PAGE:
The COVID ward at Deaconess had 39 patients being treated on Friday. In total, Deaconess providers were treating 48 COVID patients that day.

MultiCare Valley Hospital had 29 COVID patients on Friday. There are more at Providence Health Care’s Sacred Heart and Holy Family hospitals.

The COVID ICU at Deaconess receives patients from the hospital’s COVID ward, the emergency department and, on occasion, transfers from outlying hospitals, when they have space.

“As they stay longer and longer and longer, their oxygen demands go up, and they’re so tired that they can’t do it anymore,” Davisson said.

That’s when they either ask for help breathing with a ventilator or a physician recommends it.

“We have patients that initially decided they didn’t want a ventilator and a week into their stay have asked for it,” Davisson said. “We’re seeing this a lot more now, especially with the younger demographics.”

Lee Rowe, an ICU nurse in the COVID unit, said patients who are considering going on ventilators are almost always afraid.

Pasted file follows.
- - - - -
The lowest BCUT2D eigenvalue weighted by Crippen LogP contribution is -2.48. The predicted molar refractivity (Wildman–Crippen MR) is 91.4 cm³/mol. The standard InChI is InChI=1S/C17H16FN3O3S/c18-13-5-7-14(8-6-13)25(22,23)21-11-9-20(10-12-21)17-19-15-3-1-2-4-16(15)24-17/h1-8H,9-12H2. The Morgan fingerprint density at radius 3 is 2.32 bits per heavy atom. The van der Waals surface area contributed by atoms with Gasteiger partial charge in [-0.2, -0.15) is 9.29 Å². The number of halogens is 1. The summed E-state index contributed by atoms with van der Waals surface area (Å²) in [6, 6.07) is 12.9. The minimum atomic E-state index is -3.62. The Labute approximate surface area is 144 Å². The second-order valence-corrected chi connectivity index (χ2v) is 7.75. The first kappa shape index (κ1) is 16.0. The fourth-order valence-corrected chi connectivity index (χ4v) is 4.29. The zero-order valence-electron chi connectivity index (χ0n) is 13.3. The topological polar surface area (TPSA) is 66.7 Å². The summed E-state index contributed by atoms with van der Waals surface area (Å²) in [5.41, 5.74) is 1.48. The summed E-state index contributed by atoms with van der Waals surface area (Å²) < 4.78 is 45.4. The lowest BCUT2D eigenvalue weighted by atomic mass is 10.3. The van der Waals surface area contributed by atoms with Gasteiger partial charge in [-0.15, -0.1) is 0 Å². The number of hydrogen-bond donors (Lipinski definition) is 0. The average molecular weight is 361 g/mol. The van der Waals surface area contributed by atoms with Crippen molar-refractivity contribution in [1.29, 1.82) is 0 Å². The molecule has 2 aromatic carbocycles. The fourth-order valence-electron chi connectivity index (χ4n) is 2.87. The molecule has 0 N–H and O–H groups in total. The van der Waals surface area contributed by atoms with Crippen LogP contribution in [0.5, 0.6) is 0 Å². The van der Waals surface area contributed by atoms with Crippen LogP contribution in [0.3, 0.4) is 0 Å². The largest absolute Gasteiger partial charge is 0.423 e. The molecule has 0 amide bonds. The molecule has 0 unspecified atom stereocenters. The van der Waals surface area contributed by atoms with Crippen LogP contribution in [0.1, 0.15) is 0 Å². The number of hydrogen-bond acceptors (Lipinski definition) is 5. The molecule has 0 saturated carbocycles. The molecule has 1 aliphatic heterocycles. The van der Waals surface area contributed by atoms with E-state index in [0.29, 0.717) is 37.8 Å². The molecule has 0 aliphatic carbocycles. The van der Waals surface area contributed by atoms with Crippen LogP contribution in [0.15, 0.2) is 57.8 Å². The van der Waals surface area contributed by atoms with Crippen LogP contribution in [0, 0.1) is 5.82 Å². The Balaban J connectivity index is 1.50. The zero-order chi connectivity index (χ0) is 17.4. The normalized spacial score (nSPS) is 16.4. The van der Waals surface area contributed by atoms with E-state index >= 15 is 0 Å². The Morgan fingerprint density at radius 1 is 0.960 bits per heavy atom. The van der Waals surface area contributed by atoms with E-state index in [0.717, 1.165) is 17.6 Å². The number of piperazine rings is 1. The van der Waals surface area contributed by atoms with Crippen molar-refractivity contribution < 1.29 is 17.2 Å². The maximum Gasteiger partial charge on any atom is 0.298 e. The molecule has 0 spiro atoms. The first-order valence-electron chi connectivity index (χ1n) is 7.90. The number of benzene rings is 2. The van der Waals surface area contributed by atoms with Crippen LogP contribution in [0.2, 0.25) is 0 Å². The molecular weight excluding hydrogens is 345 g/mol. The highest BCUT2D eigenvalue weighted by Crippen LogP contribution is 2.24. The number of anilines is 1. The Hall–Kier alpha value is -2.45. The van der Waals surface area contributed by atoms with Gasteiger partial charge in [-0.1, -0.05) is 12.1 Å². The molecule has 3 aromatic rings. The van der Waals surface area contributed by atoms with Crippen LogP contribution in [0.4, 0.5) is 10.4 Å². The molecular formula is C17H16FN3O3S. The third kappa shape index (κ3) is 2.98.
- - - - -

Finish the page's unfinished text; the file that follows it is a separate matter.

Social workers arrange video calls for patients before they get intubated and sometimes sedated.

It could be, for some patients, the last time they can say goodbye to family members.

“If we sedate them, that might be the last little glimmers of interaction with the outside world they’ll have, and I think some of them understand that,” Rowe said.

As a respiratory virus that attacks the lungs, COVID-19 makes it incredibly challenging for patients to breathe.

“This COVID virus is trashing people’s lungs, and it doesn’t matter how old you are,” Davisson said. “It’s like nothing that I have seen before.”

Younger patients are also requiring more lifesaving support the longer they stay in the hospital. If a patient’s kidneys fail, they are put on continuous dialysis.

But there are only so many lifesaving options.